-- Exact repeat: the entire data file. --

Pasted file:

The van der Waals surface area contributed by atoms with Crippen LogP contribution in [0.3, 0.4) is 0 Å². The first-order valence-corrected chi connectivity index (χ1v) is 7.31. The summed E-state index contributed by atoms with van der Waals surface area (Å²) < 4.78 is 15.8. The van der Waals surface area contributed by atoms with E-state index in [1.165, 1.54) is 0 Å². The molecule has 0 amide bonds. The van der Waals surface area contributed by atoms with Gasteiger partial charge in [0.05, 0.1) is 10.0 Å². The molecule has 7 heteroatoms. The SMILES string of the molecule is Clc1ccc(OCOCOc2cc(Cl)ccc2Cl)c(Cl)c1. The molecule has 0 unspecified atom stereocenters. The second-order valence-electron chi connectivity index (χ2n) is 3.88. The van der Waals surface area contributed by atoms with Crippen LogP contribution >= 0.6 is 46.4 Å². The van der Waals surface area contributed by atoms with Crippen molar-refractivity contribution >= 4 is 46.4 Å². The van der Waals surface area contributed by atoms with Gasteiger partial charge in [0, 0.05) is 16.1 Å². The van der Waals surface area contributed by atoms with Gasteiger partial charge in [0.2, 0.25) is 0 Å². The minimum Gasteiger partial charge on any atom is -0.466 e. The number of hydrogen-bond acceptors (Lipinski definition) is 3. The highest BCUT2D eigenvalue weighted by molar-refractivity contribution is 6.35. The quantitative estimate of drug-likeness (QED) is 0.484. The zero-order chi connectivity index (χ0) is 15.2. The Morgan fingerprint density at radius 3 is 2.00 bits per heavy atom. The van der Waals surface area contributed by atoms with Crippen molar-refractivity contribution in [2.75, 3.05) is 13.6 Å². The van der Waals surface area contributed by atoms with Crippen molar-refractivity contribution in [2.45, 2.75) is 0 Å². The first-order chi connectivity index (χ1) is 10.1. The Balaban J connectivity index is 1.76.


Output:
The van der Waals surface area contributed by atoms with Crippen LogP contribution in [0.3, 0.4) is 0 Å². The first-order valence-corrected chi connectivity index (χ1v) is 7.31. The summed E-state index contributed by atoms with van der Waals surface area (Å²) < 4.78 is 15.8. The van der Waals surface area contributed by atoms with E-state index in [1.165, 1.54) is 0 Å². The molecule has 0 amide bonds. The van der Waals surface area contributed by atoms with Gasteiger partial charge in [0.05, 0.1) is 10.0 Å². The molecule has 7 heteroatoms. The SMILES string of the molecule is Clc1ccc(OCOCOc2cc(Cl)ccc2Cl)c(Cl)c1. The molecule has 0 unspecified atom stereocenters. The second-order valence-electron chi connectivity index (χ2n) is 3.88. The van der Waals surface area contributed by atoms with Crippen LogP contribution >= 0.6 is 46.4 Å². The van der Waals surface area contributed by atoms with Crippen molar-refractivity contribution >= 4 is 46.4 Å². The van der Waals surface area contributed by atoms with Gasteiger partial charge in [0, 0.05) is 16.1 Å². The van der Waals surface area contributed by atoms with Gasteiger partial charge in [0.2, 0.25) is 0 Å². The minimum Gasteiger partial charge on any atom is -0.466 e. The number of hydrogen-bond acceptors (Lipinski definition) is 3. The highest BCUT2D eigenvalue weighted by molar-refractivity contribution is 6.35. The quantitative estimate of drug-likeness (QED) is 0.484. The zero-order chi connectivity index (χ0) is 15.2. The Morgan fingerprint density at radius 3 is 2.00 bits per heavy atom. The van der Waals surface area contributed by atoms with Crippen molar-refractivity contribution in [2.75, 3.05) is 13.6 Å². The van der Waals surface area contributed by atoms with Crippen molar-refractivity contribution in [2.45, 2.75) is 0 Å². The first-order chi connectivity index (χ1) is 10.1. The Balaban J connectivity index is 1.76.